Common Concerns During the Early Weeks of Breastfeeding
One of the most important clues to infant well-being is the frequency and quality of feedings. Parents, especially mothers, quickly become attuned to their baby's usual feeding pattern and readily notice any changes in feeding frequency, duration, or vigor. Young infants have few ways to communicate illness. Poor feeding is one of the strongest indicators of a medical problem, and it must not be ignored. Sleeping through feeding times, showing less interest in feedings, suckling for a shorter period of time, or nursing with less stamina all could indicate some type of medical problem, such as an infection or a heart condition. You should promptly report any change in your baby's feeding pattern to your infant's doctor.
What Does Infant Jaundice Have to Do with Breastfeeding?
Many newborn babies develop a yellowish color to the whites of their eyes and their skin, a condition known as jaundice. Parents often wonder about the significance of newborn jaundice. In adults, jaundice rarely occurs and represents an important sign of illness, such as hepatitis. Jaundice in adults must never be ignored; its cause always must be investigated. Unlike adults, some degree of jaundice is evident in nearly half of all newborns, usually by the third day of life. Most cases of newborn jaundice are mild and require no treatment. The yellow color results from a substance known as bilirubin, a breakdown product of hemoglobin, which is present in red blood cells. Normally, the liver metabolizes bilirubin and excretes it in a modified form into the intestines where it gets passed from the body in bowel movements.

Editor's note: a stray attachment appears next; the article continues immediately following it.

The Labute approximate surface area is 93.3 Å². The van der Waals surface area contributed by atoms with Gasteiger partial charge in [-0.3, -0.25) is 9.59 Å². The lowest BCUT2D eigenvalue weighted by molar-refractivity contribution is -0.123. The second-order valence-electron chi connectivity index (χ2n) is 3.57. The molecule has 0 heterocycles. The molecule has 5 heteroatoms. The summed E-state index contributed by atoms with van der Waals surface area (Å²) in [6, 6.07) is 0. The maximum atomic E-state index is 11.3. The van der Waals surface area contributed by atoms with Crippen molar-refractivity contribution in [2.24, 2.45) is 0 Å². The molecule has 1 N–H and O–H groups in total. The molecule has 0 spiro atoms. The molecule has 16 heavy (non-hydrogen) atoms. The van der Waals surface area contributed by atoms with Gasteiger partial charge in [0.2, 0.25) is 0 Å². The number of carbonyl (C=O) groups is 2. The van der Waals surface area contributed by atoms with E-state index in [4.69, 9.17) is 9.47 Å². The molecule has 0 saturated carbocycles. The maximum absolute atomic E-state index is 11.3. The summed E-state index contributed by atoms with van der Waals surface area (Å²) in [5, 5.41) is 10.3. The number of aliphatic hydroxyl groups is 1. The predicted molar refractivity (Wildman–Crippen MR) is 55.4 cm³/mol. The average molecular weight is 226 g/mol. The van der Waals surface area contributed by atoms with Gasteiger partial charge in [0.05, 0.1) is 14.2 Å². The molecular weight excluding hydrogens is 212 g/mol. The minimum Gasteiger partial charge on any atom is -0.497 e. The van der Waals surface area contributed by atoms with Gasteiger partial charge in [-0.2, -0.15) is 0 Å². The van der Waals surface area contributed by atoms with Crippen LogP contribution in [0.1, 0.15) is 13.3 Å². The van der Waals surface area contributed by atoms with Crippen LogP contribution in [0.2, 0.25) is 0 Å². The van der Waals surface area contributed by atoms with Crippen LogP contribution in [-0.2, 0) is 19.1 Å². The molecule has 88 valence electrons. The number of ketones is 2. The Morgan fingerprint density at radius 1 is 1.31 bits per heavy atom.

Many factors contribute to higher bilirubin levels in newborns during the first week of life. First, babies are born with more red blood cells than adults and these cells have a shorter life span than that of adult blood cells. In addition, many babies experience bruising during the birth process, and the red blood cells trapped in a bruise quickly add to the bilirubin load. Thus, newborns must handle proportionately more bilirubin than normal adults. Ironically, the immature newborn liver is less effective in metabolizing bilirubin. Furthermore, even when the liver does its job and excretes bilirubin into the gut, bilirubin can be reabsorbed from the infant's intestines into the bloodstream, especially if the baby stools infrequently. Since breastfed babies often obtain less milk compared to formula-fed babies during the first few days of life, breastfed babies may stool less often and develop higher levels of bilirubin. In fact, many studies have confirmed that breastfed babies, on average, have higher bilirubin levels than bottle-fed babies.
Now you can appreciate why so many healthy newborns develop some visible jaundice. Numerous medical disorders can further exaggerate the bilirubin level, such as blood type mismatches between mother and baby that cause the baby's red blood cells to break down faster than normal; liver disease that impairs the metabolism of bilirubin; infection; heart disease; or a low level of thyroid hormone. Thus, whenever jaundice is present, it is important not only to monitor the level of bilirubin but to identify the cause of its elevation as well. Normal, or physiologic, jaundice must be distinguished from serious underlying causes of jaundice that require treatment.